Donnelly said that in his 50 years of policing, which includes heading up the Philadelphia SWAT and starting the Bucks County SWAT, the police have solved more crisis situations with negotiations, than with armament. But when it comes to using tactical gear, it depends on the situation.
The regional police officers carry patrol rifles, he said. And the county has the use of an armored Bearcat for rescuing people and protecting personnel.
When it comes to using the military surplus for policing, Donnelly said training is needed more than anything. “I would prefer [officers] wear patrol uniforms or plain clothes with an armband that says ‘Police,'” he said. “Our responsibility is to calm the scene not escalate it. As long as it’s legal, people have their First Amendment Rights.”
When it comes to protesting in Doylestown, the county seat of Bucks County, Donnelly is a firm believer in working with organizers to make sure everyone is safe.
“If I know what you’re going to do to express your views,” he said. “As long as your peaceful, I’ll do my best to help you.”
Marlene Pray, a Doylestown based leader, and activist said she is also very concerned with the growing militarization of the police.
The Central Bucks Regional PD has a Bearcat armored vehicle, which was actually deployed and parked nearby (in the parking lot of OLMC) during an Occupy Doylestown peaceful demonstration in 2011. It is alarming to me that they even considered a militarized vehicle as potentially necessary for one of our local expressions of free speech. The chief had made it clear to me personally that his priority is the protection of the US and PA Constitutions. I am grateful for that. It matters a great deal. Militarizing our PD is not the way to do that.
Ron Strouse, the Mayor of the Doylestown Borough said the town is lucky that the protests and gatherings have been peaceful.
“We’ve been in the eye of the World because we’re the county seat and a swing area during elections,” he said. “We play a significant role that is beyond our size politically.”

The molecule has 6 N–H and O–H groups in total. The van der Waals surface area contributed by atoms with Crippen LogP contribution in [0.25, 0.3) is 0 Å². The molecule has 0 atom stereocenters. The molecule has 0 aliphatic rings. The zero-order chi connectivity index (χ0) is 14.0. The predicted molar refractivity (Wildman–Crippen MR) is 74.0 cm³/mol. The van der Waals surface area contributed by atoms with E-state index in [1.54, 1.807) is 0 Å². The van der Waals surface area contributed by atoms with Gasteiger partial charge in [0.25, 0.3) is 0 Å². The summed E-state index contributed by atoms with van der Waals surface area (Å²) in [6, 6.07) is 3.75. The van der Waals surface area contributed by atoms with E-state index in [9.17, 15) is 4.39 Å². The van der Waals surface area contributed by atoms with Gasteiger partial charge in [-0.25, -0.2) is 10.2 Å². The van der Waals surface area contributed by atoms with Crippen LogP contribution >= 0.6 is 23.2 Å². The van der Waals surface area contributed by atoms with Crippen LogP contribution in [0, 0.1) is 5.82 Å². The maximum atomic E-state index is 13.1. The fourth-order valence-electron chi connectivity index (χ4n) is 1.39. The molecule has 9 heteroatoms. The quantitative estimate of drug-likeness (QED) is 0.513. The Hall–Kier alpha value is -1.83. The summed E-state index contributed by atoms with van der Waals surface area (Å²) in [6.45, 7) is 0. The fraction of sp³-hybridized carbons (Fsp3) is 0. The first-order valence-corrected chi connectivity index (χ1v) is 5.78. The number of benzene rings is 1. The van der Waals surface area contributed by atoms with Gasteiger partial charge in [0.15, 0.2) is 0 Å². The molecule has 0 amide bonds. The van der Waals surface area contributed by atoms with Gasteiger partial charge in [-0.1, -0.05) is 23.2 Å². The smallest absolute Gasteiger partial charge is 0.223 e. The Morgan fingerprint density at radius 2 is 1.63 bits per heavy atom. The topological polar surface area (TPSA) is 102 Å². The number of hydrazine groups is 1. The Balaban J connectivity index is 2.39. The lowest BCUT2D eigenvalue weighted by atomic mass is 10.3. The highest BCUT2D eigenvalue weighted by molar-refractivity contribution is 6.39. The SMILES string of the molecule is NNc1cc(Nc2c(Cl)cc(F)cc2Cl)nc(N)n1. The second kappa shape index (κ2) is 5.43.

Doylestown is a very involved community, Strouse said. As a country, people need to communicate more, and sometimes we have to do it in different ways.
“Our police will never be clad in riot gear,” he said. “We focus on community policing. It’s at the core.”
The police department’s job is to keep the peace but also protecting people’s First Amendment rights to protest and have their voices heard, Strouse said. The police need to be nimble and communicate and work with organizers to make sure everything stays safe.
Regarding police using surplus military gear, the mayor said it doesn’t create a sense of security for anyone– protesters or the police.
“The federal government has grants for local departments to acquire surplus equipment,” he said. “We recently obtained a generator. These programs encourage departments to purchase equipment that isn’t usually a top priority, but helpful.”
Because of these grants, the Central Bucks Regional Police were able to outfit the entire department with body cameras at once, which was very useful, Strouse said. But it’s a misuse of resources when police use these grants to get equipment that is not appropriate for most departments. It’s often not necessary if policing is done right.
The Pennsylvania Attorney General’s office had no comment on the issue. Senator Patrick Toomey (R-PA) and Representative Brian Fitzpatrick could not be reached for comment.